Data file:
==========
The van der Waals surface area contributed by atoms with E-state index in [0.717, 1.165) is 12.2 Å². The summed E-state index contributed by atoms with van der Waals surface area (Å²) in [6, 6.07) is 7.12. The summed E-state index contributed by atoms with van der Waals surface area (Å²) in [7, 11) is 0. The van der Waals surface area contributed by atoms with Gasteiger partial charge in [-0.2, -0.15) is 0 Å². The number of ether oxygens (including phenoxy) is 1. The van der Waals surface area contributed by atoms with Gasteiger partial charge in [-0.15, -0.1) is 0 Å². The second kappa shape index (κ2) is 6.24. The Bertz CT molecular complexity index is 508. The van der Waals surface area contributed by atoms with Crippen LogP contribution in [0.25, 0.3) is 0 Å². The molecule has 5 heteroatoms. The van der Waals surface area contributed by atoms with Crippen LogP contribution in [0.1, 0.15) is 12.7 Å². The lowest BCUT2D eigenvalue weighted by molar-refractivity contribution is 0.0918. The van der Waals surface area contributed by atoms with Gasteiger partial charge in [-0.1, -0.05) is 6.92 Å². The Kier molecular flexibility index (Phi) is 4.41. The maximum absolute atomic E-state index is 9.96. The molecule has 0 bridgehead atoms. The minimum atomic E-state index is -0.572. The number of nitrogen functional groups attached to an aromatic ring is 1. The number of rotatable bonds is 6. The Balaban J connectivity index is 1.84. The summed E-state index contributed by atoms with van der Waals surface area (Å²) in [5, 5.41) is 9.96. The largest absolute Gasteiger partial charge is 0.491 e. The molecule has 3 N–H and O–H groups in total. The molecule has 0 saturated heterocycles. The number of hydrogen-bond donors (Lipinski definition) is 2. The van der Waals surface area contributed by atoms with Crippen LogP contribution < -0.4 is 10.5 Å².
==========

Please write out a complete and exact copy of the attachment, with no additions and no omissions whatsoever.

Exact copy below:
The van der Waals surface area contributed by atoms with E-state index in [0.717, 1.165) is 12.2 Å². The summed E-state index contributed by atoms with van der Waals surface area (Å²) in [6, 6.07) is 7.12. The summed E-state index contributed by atoms with van der Waals surface area (Å²) in [7, 11) is 0. The van der Waals surface area contributed by atoms with Gasteiger partial charge in [-0.2, -0.15) is 0 Å². The number of ether oxygens (including phenoxy) is 1. The van der Waals surface area contributed by atoms with Gasteiger partial charge in [-0.15, -0.1) is 0 Å². The second kappa shape index (κ2) is 6.24. The Bertz CT molecular complexity index is 508. The van der Waals surface area contributed by atoms with Crippen LogP contribution in [0.25, 0.3) is 0 Å². The molecule has 5 heteroatoms. The van der Waals surface area contributed by atoms with Crippen LogP contribution in [0.1, 0.15) is 12.7 Å². The lowest BCUT2D eigenvalue weighted by molar-refractivity contribution is 0.0918. The van der Waals surface area contributed by atoms with Gasteiger partial charge in [-0.1, -0.05) is 6.92 Å². The Kier molecular flexibility index (Phi) is 4.41. The maximum absolute atomic E-state index is 9.96. The molecule has 0 bridgehead atoms. The minimum atomic E-state index is -0.572. The number of nitrogen functional groups attached to an aromatic ring is 1. The number of rotatable bonds is 6. The Balaban J connectivity index is 1.84. The summed E-state index contributed by atoms with van der Waals surface area (Å²) in [5, 5.41) is 9.96. The largest absolute Gasteiger partial charge is 0.491 e. The molecule has 3 N–H and O–H groups in total. The molecule has 0 saturated heterocycles. The number of hydrogen-bond donors (Lipinski definition) is 2. The van der Waals surface area contributed by atoms with Crippen LogP contribution < -0.4 is 10.5 Å².